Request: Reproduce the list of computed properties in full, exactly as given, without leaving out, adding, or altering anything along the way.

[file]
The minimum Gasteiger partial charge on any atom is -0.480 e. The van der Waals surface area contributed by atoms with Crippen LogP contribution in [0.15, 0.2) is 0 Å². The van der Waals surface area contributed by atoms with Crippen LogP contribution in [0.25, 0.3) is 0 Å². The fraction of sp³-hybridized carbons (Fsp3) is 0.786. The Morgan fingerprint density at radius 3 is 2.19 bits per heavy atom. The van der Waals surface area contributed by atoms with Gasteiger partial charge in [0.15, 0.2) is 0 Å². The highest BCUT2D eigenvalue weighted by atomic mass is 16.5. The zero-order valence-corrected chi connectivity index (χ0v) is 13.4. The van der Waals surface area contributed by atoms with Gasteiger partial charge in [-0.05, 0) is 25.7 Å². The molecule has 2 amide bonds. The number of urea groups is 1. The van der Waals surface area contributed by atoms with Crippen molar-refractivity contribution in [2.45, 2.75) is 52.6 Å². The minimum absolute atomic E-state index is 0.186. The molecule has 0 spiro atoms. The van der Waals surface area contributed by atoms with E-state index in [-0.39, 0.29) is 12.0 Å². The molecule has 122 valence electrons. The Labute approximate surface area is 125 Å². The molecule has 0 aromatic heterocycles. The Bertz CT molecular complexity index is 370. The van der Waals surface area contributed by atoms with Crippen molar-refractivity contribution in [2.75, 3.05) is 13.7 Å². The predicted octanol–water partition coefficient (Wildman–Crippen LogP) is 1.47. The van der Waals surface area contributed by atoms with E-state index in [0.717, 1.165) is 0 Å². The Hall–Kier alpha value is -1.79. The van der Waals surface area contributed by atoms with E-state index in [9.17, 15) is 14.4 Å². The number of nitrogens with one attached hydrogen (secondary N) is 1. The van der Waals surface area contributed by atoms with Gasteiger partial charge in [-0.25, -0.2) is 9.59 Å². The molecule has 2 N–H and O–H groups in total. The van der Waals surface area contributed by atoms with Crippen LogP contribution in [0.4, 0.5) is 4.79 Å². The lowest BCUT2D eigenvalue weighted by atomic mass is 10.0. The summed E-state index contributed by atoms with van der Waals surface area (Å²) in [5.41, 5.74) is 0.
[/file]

The minimum Gasteiger partial charge on any atom is -0.480 e. The van der Waals surface area contributed by atoms with Crippen LogP contribution in [0.15, 0.2) is 0 Å². The van der Waals surface area contributed by atoms with Crippen LogP contribution in [0.25, 0.3) is 0 Å². The fraction of sp³-hybridized carbons (Fsp3) is 0.786. The Morgan fingerprint density at radius 3 is 2.19 bits per heavy atom. The van der Waals surface area contributed by atoms with Gasteiger partial charge in [0.15, 0.2) is 0 Å². The highest BCUT2D eigenvalue weighted by atomic mass is 16.5. The zero-order valence-corrected chi connectivity index (χ0v) is 13.4. The van der Waals surface area contributed by atoms with Gasteiger partial charge in [-0.05, 0) is 25.7 Å². The molecule has 2 amide bonds. The number of urea groups is 1. The van der Waals surface area contributed by atoms with Crippen molar-refractivity contribution in [2.45, 2.75) is 52.6 Å². The minimum absolute atomic E-state index is 0.186. The molecule has 0 spiro atoms. The van der Waals surface area contributed by atoms with E-state index in [-0.39, 0.29) is 12.0 Å². The molecule has 122 valence electrons. The Labute approximate surface area is 125 Å². The molecule has 0 aromatic heterocycles. The Bertz CT molecular complexity index is 370. The van der Waals surface area contributed by atoms with Crippen molar-refractivity contribution in [2.75, 3.05) is 13.7 Å². The predicted octanol–water partition coefficient (Wildman–Crippen LogP) is 1.47. The van der Waals surface area contributed by atoms with E-state index in [0.717, 1.165) is 0 Å². The Hall–Kier alpha value is -1.79. The van der Waals surface area contributed by atoms with E-state index in [9.17, 15) is 14.4 Å². The number of nitrogens with one attached hydrogen (secondary N) is 1. The van der Waals surface area contributed by atoms with Gasteiger partial charge in [-0.25, -0.2) is 9.59 Å². The molecule has 2 N–H and O–H groups in total. The van der Waals surface area contributed by atoms with Crippen LogP contribution in [0.4, 0.5) is 4.79 Å². The lowest BCUT2D eigenvalue weighted by atomic mass is 10.0. The summed E-state index contributed by atoms with van der Waals surface area (Å²) in [5.41, 5.74) is 0.